The boys have it worse, though. The Sisters grab both their ears and yank them hard, causing their heads to bobble back and forth, which I’m sure rattles up their brains.

They also torture us in other ways, like stalking and roaming around with a wood pointer and whacking it on our hands whenever they feel like it.

Once, when Mother Superior caught me chewing gum, she made me walk around with it stuck on my nose all day, including recess, which was tricky because it kept falling off. By the time school was out, the wad of gum was filthy and speckled with who knows what.

Another time, she read a note I sent to my best school friend Vicki about a boy I had a crush on—over the load speaker to the entire school!

The good news, though, is that I am still one of the most popular girls in my class, and now that we don’t live on White Street, things have never been better.

However, there is some bad news—my friends are still not allowed to come to our apartment because I’m still from a broken family.

But at least I don’t feel ashamed of where I live, just sorry that people think my life with Mem, Mom, and Mere Germaine is broken.

Click here for Chapter 23: She’s an Awkward Girl

My Stolen Diaries – Chapter 21: Building 55, Success Park



October 1965

Two weeks after the meeting with Adam’s lawyer, Mem got a big fat check and the keys to his car.

Soon after, Mem put a down payment on a two-bedroom unit in Success Park, which is in Bridgeport but closer to the Stratford side, which Mem says is the safer section of town.

It’s no surprise that Mom disagrees with Mem and says there is nothing safe about Bridgeport, mainly because she despises everything about it. And she’s still blaming me for ruining her chances of getting out of Bridgeport for good.

According to Mom, Success Park is a housing complex that the U.S. Government built to accommodate the massive number of workers coming to Bridgeport in hopes of getting good-paying jobs during the war effort.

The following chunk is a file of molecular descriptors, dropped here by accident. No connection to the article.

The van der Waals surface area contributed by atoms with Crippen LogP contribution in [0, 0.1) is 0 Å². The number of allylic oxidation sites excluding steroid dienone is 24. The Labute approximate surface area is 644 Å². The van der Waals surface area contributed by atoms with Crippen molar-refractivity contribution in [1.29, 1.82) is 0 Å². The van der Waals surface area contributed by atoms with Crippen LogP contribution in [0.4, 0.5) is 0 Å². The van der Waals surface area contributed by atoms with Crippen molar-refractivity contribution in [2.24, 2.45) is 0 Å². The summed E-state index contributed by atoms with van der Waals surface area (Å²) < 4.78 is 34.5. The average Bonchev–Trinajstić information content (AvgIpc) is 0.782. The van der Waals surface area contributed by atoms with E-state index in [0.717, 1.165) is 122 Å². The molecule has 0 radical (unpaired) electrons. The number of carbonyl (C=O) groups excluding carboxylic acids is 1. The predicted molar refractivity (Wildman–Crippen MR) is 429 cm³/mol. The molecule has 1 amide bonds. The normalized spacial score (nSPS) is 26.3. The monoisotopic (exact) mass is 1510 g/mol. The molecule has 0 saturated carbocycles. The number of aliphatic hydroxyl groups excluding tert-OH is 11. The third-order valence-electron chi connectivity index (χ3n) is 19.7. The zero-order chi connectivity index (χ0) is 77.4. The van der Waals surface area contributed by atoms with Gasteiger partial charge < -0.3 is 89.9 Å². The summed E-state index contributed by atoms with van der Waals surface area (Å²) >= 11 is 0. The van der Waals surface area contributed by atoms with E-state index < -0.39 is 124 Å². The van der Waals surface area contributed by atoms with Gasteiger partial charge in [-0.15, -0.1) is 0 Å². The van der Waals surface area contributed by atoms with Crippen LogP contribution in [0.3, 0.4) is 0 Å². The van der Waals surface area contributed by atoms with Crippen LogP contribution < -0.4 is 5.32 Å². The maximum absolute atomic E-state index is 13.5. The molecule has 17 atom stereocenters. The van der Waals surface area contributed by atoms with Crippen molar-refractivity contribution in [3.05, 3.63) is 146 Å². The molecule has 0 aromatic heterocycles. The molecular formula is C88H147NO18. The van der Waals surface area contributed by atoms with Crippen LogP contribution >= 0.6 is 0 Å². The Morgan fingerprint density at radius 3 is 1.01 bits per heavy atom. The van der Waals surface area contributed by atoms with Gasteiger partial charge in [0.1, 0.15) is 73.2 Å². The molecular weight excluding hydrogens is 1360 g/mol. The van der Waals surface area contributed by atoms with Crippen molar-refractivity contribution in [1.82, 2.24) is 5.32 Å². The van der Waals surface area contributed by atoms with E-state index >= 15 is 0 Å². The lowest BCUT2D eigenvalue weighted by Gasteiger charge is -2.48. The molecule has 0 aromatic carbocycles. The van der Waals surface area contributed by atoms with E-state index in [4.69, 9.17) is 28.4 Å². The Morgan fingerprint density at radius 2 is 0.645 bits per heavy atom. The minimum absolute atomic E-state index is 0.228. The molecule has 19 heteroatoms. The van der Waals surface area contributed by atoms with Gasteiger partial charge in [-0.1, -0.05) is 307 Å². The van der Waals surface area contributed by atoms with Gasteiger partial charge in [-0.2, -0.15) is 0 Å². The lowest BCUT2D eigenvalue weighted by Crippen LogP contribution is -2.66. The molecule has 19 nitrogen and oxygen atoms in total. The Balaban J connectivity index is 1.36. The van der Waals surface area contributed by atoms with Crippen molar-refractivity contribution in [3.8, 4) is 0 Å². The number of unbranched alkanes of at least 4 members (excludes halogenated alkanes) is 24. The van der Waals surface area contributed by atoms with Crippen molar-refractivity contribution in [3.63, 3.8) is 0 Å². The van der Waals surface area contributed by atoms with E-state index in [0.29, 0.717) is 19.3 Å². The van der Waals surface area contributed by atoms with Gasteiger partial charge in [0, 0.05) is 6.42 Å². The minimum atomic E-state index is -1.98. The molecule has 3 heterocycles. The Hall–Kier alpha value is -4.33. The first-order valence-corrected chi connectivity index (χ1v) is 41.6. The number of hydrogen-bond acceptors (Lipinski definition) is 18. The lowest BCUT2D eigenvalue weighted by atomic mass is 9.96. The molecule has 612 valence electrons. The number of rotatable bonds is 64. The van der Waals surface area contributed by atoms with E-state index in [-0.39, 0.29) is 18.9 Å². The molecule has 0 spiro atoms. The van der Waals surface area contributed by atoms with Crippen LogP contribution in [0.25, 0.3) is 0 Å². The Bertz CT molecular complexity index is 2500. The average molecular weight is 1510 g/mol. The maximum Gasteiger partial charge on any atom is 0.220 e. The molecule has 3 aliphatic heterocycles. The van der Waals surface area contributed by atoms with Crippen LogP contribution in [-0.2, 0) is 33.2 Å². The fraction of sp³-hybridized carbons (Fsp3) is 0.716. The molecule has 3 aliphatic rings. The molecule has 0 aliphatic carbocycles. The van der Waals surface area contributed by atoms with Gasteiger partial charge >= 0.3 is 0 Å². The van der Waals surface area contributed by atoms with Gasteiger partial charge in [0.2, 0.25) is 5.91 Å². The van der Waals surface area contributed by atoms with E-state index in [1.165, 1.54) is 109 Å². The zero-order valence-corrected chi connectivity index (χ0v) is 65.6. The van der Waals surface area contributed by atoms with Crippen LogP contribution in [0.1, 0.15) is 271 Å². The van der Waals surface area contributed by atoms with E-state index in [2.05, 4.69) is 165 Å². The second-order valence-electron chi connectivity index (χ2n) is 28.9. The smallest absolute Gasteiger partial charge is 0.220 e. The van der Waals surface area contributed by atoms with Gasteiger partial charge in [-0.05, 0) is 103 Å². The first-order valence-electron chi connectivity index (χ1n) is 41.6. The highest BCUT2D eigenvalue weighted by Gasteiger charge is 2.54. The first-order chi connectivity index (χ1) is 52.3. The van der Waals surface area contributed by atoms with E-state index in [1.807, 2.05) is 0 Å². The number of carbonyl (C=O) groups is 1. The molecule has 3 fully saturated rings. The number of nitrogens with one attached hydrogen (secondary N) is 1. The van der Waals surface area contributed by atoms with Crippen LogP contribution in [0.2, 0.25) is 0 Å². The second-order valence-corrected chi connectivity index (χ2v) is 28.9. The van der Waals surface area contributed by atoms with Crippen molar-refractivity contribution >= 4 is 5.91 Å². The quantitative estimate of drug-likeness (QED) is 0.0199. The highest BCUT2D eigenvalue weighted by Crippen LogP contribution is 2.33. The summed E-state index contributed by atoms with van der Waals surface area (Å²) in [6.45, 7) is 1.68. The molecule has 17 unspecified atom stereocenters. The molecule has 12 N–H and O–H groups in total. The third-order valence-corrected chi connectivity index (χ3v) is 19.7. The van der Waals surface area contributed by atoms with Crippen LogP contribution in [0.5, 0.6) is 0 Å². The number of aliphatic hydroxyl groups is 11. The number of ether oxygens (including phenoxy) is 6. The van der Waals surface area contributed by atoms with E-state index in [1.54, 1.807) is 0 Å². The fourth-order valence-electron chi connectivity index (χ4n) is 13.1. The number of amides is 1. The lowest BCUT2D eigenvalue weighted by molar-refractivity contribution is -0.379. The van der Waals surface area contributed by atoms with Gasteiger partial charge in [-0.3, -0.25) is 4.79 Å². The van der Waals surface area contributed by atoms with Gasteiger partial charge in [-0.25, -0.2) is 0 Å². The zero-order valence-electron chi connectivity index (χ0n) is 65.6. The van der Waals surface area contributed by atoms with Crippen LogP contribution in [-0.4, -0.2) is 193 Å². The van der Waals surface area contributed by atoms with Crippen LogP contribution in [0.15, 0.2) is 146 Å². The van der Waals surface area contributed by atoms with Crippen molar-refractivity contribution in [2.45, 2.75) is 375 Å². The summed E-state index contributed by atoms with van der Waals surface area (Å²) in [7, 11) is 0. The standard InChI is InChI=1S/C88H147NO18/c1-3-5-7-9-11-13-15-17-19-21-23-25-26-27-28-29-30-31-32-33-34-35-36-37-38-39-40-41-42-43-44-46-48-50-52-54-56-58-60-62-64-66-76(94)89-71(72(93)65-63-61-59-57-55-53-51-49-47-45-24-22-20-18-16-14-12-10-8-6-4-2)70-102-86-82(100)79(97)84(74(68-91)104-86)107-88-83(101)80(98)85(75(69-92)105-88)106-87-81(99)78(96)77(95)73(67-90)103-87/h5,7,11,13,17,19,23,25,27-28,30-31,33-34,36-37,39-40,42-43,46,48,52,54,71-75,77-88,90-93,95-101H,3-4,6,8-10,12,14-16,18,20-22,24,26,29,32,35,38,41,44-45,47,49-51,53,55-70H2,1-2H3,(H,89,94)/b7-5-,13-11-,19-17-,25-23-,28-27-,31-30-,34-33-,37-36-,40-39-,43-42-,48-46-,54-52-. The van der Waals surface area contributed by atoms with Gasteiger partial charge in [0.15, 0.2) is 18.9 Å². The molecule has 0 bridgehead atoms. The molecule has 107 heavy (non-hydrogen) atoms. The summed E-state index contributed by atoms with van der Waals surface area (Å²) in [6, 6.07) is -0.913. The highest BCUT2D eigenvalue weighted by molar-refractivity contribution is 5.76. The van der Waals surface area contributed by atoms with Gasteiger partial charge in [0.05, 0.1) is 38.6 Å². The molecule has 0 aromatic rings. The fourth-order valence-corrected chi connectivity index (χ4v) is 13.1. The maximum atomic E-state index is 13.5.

Success Park sounds to me like it’s mostly for low-income working-class people like Mem and Mom, and lucky for us, it’s far from any bullet-flying, street-knifing areas like Father Panik and a huge step up from White Street.

Mem agrees that the people who live in Success Park are a lot like her — hard-working, honest, decent people who struggle to make ends meet and, most importantly, are devout church-going people.

Success Park sounds like everything Mem has ever wished for, but the best part for me is that Mere Germaine is moving back in with us.

Adam left us his furniture, dishes, and Frigidaire, so Mem says he not only saved us financially but also set us up with everything we needed to live our best lives.

I’m happy Adam saved us, but Mem treats him like a saint, so now I know she’ll never get back with Steve. It seems to me that Mem is in love with a dead man, and nobody can ever live up to that — not even Steve.

Mom is relieved that we are getting out of our rat trap White Street apartment and moving to Success Park, but she still thinks we deserve better and need to get out of Bridgeport to make a name for ourselves. I hate that she always says “we” because I don’t know who “we” is, and I don’t want to be part of her dream. I have dreams of my own.